Regardless of your emotional response to the election results, the question on your mind now is, “Now what?”. Will student loan programs be axed? Will some be saved? The door is wide open to possibilities, but lets start with what the new President can and can’t do. There are issues that are within his control, and others that fall under Congress’ domain.
The Big Questions
The question I received during the poll results (yes, I received a Facebook message as soon as Florida began to look shifty) was how IBR might be affected. That’s just one of the issues. The other thing folks want to know his if forgiveness will be removed or altered. I don’t know what will happen, but I know what can happen.
IDR (Income Driven Repayment) consists of 5 different plans:
- ICR – Income Contingent Repayment
- IBR – Income Based Repayment
- PAYE – Pay As You Earn
- New IBR
- REPAYE – Revised Pay As You Earn
Good News: ICR, IBR, New IBR
The good new is that ICR, IBR, and New IBR are laws. The President can’t change these programs. Congress can, but I can’t speculate if that is on the Congressional agenda or what changes Congress might consider.
Bad News: PAYE and REPAYE
The bad news is about PAYE and REPAYE. These plans were brought forth through executive action, which means they can be erased through executive action as well. If terminated, anyone who borrowed loans prior to 2014 will be forced to choose between IBR and ICR. That means a 15% formula instead of a 10% formula, and 25-year forgiveness instead of 20-year. You’ll have to pay a little more for an extra 5 years.
Good news about PSLF (Public Service Loan Forgiveness). That is also a law. Only Congress can alter it. There have been talks about capping the amount of forgiveness, but we won’t know if that is an issue until the budget discussions begin.
Again, since ICR, IBR, and New IBR are law, the forgiveness that results from these programs is also protected from executive action.
It’s no secret that most Republicans do not support the CFPB (Consumer Finance Protection Bureau). The agency is certain to be in the cross-hairs of the new Congress. If the agency is dismantled, or looses authority to act, the lose of oversight of consumer protections will most certainly be felt by student loan borrowers. The CFPB has been watching over debt collectors and servicers, and has made suggestions for what servicers should be doing as well as prosecuting rogue debt collectors. While the FTC (Federal Trade Commission) also has power over debt collectors, the CFPB has been much more proactive about punishing violations. If nothing else, the CFPB has been very good about publicizing student loan borrowers’ rights, protections, and options. Loss of this watchdog would be huge.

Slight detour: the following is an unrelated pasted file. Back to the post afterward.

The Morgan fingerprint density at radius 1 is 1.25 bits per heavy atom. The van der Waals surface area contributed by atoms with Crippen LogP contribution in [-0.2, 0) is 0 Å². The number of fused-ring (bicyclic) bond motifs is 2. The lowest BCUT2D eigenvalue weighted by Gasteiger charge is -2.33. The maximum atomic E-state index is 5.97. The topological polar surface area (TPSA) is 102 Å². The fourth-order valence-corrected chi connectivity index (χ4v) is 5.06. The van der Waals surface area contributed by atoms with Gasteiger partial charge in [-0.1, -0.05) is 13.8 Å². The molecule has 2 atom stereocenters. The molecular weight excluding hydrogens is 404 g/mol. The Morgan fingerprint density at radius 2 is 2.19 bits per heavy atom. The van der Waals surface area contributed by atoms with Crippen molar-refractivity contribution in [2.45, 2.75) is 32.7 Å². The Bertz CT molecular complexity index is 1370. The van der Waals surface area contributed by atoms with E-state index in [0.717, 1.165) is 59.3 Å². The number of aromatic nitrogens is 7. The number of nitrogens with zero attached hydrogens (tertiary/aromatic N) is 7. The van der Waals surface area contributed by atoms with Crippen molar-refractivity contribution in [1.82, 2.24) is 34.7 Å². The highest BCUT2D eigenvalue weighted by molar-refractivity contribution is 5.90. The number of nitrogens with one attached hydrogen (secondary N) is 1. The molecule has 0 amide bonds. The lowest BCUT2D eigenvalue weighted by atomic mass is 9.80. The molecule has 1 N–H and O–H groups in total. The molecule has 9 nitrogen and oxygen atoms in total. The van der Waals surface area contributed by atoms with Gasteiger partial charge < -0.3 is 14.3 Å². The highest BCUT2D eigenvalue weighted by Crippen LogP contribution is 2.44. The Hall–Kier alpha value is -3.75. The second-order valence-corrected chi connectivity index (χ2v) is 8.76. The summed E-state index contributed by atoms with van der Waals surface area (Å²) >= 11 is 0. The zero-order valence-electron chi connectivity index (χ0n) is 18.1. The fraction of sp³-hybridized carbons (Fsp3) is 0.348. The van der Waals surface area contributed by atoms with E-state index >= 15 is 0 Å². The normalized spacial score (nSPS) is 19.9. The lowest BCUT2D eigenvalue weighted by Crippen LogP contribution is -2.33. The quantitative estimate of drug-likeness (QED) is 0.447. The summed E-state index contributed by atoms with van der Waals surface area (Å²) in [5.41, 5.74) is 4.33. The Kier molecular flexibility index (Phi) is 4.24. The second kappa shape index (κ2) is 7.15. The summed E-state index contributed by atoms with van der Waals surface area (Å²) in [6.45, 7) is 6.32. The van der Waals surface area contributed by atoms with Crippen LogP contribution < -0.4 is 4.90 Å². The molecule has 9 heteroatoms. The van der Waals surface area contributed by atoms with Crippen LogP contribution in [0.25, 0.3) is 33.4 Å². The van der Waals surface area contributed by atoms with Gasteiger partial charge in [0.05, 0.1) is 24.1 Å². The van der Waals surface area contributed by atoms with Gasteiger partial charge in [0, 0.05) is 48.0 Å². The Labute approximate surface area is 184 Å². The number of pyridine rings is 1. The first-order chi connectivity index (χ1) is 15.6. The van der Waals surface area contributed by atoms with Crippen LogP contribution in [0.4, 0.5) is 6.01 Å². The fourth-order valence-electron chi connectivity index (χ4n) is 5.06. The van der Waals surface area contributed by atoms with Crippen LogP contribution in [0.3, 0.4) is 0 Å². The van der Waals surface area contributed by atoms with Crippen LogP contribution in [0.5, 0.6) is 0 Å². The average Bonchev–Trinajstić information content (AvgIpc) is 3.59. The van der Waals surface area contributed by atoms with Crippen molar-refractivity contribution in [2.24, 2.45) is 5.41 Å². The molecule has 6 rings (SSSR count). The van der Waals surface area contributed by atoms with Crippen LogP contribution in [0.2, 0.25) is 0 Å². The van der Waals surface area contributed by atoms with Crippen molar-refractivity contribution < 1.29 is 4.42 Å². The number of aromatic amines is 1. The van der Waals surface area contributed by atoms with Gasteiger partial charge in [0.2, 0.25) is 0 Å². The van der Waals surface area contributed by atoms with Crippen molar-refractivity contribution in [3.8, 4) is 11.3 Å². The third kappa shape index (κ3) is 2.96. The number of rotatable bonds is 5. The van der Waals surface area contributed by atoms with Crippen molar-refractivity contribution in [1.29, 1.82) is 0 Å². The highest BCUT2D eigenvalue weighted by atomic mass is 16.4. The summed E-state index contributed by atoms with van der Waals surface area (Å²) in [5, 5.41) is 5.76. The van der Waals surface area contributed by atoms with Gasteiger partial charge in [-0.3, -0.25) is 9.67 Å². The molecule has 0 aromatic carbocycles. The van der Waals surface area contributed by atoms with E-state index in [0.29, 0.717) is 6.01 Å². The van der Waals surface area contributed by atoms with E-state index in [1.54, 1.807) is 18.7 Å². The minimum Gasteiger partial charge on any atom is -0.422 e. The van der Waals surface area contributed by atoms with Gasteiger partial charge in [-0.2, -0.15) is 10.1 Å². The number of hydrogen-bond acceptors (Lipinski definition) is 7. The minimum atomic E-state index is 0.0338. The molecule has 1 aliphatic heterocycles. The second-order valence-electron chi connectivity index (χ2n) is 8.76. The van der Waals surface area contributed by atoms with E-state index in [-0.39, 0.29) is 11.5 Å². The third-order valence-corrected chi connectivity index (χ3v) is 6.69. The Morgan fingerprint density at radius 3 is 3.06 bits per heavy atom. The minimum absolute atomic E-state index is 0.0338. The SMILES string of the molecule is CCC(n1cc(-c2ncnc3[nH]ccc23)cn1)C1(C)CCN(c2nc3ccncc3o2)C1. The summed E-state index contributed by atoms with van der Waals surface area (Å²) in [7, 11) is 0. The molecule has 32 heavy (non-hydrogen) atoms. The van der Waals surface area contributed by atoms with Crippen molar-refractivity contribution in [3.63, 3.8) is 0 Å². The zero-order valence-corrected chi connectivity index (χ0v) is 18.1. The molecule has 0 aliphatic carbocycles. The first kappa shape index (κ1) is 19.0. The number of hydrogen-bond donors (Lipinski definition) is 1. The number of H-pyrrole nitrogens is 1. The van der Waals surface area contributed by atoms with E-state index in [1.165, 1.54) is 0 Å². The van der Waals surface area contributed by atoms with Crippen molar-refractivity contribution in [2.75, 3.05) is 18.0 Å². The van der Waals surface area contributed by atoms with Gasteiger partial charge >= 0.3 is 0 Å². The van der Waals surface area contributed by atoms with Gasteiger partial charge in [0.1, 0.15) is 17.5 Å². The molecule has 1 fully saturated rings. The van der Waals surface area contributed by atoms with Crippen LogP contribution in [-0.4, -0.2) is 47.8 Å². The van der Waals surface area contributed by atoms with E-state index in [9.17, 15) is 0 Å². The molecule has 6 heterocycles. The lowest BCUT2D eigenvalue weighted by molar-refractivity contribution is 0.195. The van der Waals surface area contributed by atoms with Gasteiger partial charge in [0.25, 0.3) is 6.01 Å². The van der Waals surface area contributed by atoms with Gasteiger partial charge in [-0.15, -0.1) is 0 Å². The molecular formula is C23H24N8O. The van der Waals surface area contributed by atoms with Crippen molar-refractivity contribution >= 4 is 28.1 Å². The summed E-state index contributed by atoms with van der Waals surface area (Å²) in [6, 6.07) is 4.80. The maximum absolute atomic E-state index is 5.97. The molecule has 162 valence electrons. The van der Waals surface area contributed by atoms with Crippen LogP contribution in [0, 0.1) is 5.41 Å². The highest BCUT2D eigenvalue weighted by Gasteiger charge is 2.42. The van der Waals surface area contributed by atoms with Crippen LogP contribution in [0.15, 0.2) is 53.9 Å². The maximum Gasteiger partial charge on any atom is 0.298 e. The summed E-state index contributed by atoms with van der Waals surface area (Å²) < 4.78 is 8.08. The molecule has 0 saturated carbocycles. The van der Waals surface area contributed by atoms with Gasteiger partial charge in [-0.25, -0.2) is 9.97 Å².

I’ll also add that the number of scam student loan help/consolidation companies will grow since the CFPB seems to be the only agency doing anything about the gross misrepresentation and fraud such companies commit.
If this losing the CFPB is a concern to you, please contact your Congressional representatives. I especially urge those of you with Republican Representatives and Senators to make your voices heard. They need to know their constituents want this agency to continue and that it could cost them a vote when it’s time for reelection. This is most important for House members as they are up for reelection in just two short years.